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Friday, 17 February 2012

Bones purchase means hotel can offer guests a warm whale-come

Whitby's iconic jawbone arch, which was replaced on the town’s West Cliff by a new set of whalebones in 2003, is set to become a major feature of the area's newest hotel.

No bones about it ... the old jawbone
has a new home.
The luxury Raithwaite Hall is to be the new custodian after a council appeal to find them a home. Details of how the arch will be displayed are not yet finalised.

Hotel owner, the Skelwith Group, secured the whalebones after pledging to make a “sizeable" charitable donation and agreed to pay for storage and transport costs.

Scarborough Borough Council northern area officer, John Woodhead, said: “Interest in acquiring the whalebones gathered momentum after recent renewed publicity and we were delighted to receive a total of 17 requests from individuals and groups who wanted to take ownership of the bones."

ARTEFACT
Raithwaite Hall ... plans are being
 finalised for displaying the bones.
Paul Ellis, managing director of Skelwith Leisure, added: “Whitby’s old whalebones are an extremely important historical artefact. We are delighted to be able to give them a new home and put them back on public display so local residents and visitors to the town can see them once again.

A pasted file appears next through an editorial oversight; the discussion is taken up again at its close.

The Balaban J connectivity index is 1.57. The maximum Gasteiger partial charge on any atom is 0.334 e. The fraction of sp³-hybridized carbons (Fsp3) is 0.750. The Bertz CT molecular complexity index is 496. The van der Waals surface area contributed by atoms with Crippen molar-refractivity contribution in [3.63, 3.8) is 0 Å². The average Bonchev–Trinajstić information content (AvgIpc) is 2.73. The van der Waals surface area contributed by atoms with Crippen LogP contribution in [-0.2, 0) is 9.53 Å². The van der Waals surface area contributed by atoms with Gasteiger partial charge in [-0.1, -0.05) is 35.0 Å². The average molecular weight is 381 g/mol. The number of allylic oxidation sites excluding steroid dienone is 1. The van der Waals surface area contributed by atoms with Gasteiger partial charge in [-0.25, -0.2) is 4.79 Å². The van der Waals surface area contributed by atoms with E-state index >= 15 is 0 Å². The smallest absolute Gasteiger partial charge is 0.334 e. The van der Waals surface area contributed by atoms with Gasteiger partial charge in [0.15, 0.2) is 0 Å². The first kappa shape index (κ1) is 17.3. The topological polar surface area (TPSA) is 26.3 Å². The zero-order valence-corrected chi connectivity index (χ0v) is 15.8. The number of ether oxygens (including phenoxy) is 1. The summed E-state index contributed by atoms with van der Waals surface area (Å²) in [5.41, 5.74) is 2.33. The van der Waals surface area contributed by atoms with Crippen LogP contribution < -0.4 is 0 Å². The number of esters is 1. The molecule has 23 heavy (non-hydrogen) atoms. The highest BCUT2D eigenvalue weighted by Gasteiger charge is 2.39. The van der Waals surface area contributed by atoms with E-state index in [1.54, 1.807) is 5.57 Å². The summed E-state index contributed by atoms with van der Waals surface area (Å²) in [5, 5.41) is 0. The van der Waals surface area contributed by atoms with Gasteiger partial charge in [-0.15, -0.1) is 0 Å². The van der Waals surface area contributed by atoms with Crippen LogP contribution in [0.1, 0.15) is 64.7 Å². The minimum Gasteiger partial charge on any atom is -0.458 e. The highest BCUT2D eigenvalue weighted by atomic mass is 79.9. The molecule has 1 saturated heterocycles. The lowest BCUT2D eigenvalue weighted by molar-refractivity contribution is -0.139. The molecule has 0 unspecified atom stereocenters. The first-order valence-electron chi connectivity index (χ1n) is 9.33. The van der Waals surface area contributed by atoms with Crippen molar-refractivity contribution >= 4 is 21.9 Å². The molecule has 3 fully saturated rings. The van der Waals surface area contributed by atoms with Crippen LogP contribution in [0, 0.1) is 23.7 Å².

“Raithwaite Hall is historically important to the town and by bringing the bones to the hotel we are able to continue to protect and safeguard the town’s history, and play a further important role in the town.”

The old whalebones – which came from a 113-ton Fin Whale, killed in the Weddell Sea in the Antarctic by the Norwegian whaling ship Thorshovdi – were given as a gift to Whitby Rural District Council in 1963 by the Norwegian Shipping Company, Thor Dahl, to put up in the town as a monument to the town’s whaling past.

The West Cliff was chosen as an appropriate place to display the jawbones given its close proximity to the Captain Cook monument. The whalebone arch measured 19ft and 3 inches in height and stood in the same location for almost four decades before it was decided it needed to be replaced due to it deteriorating condition.

The arch was replaced by new whalebones from a Bowhead Whale, killed legally by native Inuits in 1996 and donated by the people of Barrow in Alaska which is twinned with Whitby.

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